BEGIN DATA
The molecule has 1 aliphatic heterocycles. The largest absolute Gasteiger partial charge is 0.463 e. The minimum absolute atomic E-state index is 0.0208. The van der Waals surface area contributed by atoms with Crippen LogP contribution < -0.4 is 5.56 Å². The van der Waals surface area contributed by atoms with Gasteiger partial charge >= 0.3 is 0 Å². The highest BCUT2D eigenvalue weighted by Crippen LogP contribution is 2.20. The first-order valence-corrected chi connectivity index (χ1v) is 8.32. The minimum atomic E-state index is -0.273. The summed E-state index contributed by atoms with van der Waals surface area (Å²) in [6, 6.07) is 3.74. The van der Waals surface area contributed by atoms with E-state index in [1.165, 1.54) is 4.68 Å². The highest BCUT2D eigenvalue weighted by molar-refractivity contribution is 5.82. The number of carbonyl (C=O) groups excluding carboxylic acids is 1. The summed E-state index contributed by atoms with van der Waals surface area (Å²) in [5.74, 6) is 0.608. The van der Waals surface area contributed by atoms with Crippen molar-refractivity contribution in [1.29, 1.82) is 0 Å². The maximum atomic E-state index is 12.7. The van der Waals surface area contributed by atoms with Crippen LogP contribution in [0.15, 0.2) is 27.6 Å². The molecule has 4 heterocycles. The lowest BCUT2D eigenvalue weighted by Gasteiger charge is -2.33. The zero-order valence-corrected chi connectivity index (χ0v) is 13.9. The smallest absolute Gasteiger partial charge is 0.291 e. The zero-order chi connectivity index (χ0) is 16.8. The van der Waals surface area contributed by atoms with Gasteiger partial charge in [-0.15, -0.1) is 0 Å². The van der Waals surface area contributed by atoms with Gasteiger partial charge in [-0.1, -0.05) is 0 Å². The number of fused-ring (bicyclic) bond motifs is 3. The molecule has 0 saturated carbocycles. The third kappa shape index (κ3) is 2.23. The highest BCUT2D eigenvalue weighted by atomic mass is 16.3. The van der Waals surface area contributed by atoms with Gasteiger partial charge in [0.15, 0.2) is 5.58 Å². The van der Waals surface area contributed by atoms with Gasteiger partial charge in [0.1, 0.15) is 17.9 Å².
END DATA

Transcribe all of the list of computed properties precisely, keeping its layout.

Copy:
The molecule has 1 aliphatic heterocycles. The largest absolute Gasteiger partial charge is 0.463 e. The minimum absolute atomic E-state index is 0.0208. The van der Waals surface area contributed by atoms with Crippen LogP contribution < -0.4 is 5.56 Å². The van der Waals surface area contributed by atoms with Gasteiger partial charge >= 0.3 is 0 Å². The highest BCUT2D eigenvalue weighted by Crippen LogP contribution is 2.20. The first-order valence-corrected chi connectivity index (χ1v) is 8.32. The minimum atomic E-state index is -0.273. The summed E-state index contributed by atoms with van der Waals surface area (Å²) in [6, 6.07) is 3.74. The van der Waals surface area contributed by atoms with E-state index in [1.165, 1.54) is 4.68 Å². The highest BCUT2D eigenvalue weighted by molar-refractivity contribution is 5.82. The number of carbonyl (C=O) groups excluding carboxylic acids is 1. The summed E-state index contributed by atoms with van der Waals surface area (Å²) in [5.74, 6) is 0.608. The van der Waals surface area contributed by atoms with Crippen molar-refractivity contribution in [1.29, 1.82) is 0 Å². The maximum atomic E-state index is 12.7. The van der Waals surface area contributed by atoms with Crippen LogP contribution in [0.15, 0.2) is 27.6 Å². The molecule has 4 heterocycles. The lowest BCUT2D eigenvalue weighted by Gasteiger charge is -2.33. The zero-order valence-corrected chi connectivity index (χ0v) is 13.9. The smallest absolute Gasteiger partial charge is 0.291 e. The zero-order chi connectivity index (χ0) is 16.8. The van der Waals surface area contributed by atoms with Gasteiger partial charge in [-0.15, -0.1) is 0 Å². The van der Waals surface area contributed by atoms with Gasteiger partial charge in [-0.1, -0.05) is 0 Å². The number of fused-ring (bicyclic) bond motifs is 3. The molecule has 0 saturated carbocycles. The third kappa shape index (κ3) is 2.23. The highest BCUT2D eigenvalue weighted by atomic mass is 16.3. The van der Waals surface area contributed by atoms with Gasteiger partial charge in [0.15, 0.2) is 5.58 Å². The van der Waals surface area contributed by atoms with Gasteiger partial charge in [0.1, 0.15) is 17.9 Å².